Dwayne Patterson has an ear for music.
He also has an ear for tuning pianos, and he is the fourth generation in his family to tune these instruments.
“When I was 14, we were living in Wolfe City, and my dad started tuning. I began helping him and learned a little about it,” Patterson said.
The family moved to Greenville where his father bought into a business here — Caudle Instruments — and Patterson completed his last two years of high school at Greenville High School. All the time he had been learning to work as a tuning technician.
“I just got into it and couldn’t get out of it,” he said grinning. “It’s hard work, strenuous work, but I liked meeting the people.
“I’ve tuned all over northeast Texas, and probably longer than anyone in northeast Texas. A lot of them don’t start until they retire (from other jobs).”
A single job can take anywhere from an hour to two or three hours, depending on how long it has been since the piano was last tuned, he said. “And then you have to do a repeat tuning about three months later if it’s been a long time, because the strings will settle.”
He chuckled when recalling that if a piano is in bad shape and is then finally tuned, it will go out again in three months. The owner may say ‘It’s out of tune,’ and call someone else. That person will have an easier job because I’ve done all the (initial) hard work.
“My dad — he was good — used an electronic tuner which is kind of an aid to help. I practiced doing it by ear and finally began doing it all by ear,” he said. “My grandfather tuned by ear.
“You may have heard of a tuning fork. That was the old-fashioned way of tuning. You tap it on your hand and then set the end down on a smooth surface and it gives you a C tone above middle C. But it was hard for me to hit the fork, hold it to my ear with one hand and tune the piano with the other hand. So I do a C note with an electronic tuner, starting with that one note, and then everything from there on is by ear.”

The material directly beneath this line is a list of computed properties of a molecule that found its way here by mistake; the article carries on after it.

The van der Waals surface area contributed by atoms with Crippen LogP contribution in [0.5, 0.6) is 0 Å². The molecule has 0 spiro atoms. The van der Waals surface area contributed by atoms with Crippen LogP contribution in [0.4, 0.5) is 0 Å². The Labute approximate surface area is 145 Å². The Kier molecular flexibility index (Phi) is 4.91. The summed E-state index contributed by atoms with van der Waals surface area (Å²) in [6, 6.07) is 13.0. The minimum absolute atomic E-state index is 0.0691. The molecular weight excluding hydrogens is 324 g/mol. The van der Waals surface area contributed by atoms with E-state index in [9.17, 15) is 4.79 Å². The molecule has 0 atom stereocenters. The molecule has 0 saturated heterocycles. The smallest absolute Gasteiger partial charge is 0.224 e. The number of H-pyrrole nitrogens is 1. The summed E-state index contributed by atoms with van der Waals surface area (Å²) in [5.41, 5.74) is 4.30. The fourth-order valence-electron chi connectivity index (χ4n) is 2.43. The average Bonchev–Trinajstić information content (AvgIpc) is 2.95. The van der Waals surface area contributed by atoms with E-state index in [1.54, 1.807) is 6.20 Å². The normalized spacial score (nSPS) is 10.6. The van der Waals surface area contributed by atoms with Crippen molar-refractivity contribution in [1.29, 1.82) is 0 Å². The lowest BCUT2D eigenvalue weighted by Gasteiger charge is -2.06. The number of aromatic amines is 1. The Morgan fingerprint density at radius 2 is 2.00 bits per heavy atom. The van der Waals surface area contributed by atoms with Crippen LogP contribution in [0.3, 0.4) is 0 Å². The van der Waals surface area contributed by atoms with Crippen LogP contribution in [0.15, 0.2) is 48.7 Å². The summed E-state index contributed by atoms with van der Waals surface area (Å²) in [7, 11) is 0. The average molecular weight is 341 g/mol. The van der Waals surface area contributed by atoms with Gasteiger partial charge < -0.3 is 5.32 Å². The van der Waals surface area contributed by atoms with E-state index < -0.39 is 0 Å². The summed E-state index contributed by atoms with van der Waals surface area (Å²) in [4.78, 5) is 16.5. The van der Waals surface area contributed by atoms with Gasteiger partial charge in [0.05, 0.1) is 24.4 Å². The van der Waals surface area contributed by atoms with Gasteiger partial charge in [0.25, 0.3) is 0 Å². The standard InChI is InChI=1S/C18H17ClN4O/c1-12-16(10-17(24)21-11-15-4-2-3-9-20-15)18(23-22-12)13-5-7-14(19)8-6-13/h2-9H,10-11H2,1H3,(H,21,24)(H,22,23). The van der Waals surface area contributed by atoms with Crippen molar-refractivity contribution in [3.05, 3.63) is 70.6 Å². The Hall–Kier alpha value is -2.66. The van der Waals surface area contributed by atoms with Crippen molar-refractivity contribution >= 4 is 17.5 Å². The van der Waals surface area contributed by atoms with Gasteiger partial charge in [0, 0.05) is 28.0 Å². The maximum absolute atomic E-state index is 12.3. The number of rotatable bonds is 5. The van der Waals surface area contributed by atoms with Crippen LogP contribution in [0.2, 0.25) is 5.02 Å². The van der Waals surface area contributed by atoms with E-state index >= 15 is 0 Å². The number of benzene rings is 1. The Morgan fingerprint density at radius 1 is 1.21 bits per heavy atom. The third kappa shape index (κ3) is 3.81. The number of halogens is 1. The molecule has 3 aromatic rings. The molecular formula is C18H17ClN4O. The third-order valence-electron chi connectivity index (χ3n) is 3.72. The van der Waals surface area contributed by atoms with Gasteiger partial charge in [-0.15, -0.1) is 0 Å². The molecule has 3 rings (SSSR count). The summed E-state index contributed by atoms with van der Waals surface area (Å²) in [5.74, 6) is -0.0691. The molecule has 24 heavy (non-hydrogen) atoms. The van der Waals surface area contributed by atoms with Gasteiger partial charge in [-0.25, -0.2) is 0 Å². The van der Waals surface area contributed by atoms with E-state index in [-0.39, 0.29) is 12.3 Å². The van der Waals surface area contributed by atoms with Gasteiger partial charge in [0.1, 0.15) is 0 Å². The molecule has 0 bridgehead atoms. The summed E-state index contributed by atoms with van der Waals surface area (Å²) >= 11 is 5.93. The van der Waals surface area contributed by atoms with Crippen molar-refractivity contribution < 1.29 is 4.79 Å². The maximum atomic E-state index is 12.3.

The tension in the strings is adjusted by a tuning hammer (or lever) which has an angled head to turn the pins and change the string tension, he explained. Tuning is a matter of getting the metal strings at the right tension, and the number of strings can vary from 230 to 240.
“Piano strings are made of the highest grade of steel that can be produced,” he said. “In the lower end of the keyboard, the strings have copper wound around them for more vibration. The largest string would be about three-eighths inch in diameter. I carry a supply of strings with me in case a string breaks, and I order replacements from a piano supply house in Chicago.”
He stores the tools and supplies he needs in a large fishing tackle box which he carries in his truck. Among the tools is a string gauge to measure the exact size if he should need to order a replacement string.
During the 1950s Patterson sold pianos from his store in the 2400 block of Stonewall — Patterson Music which later became Patterson Piano. “When I finally closed the store I got a whole lot more tuning jobs because I was more available,” he said.
During a trip to Indiana, he once had the opportunity to play briefly on what he calls “the world’s best piano” — a Bosendorfer, which is made in Austria.
“Kimball Piano owned Bosendorfer, and the piano was in a show room they had set up to for dealers to see. The pianos sell for about $200,000 and take two years to build.” The experience was a thrill for Patterson who laughingly calls himself “a rinky-dink” piano player.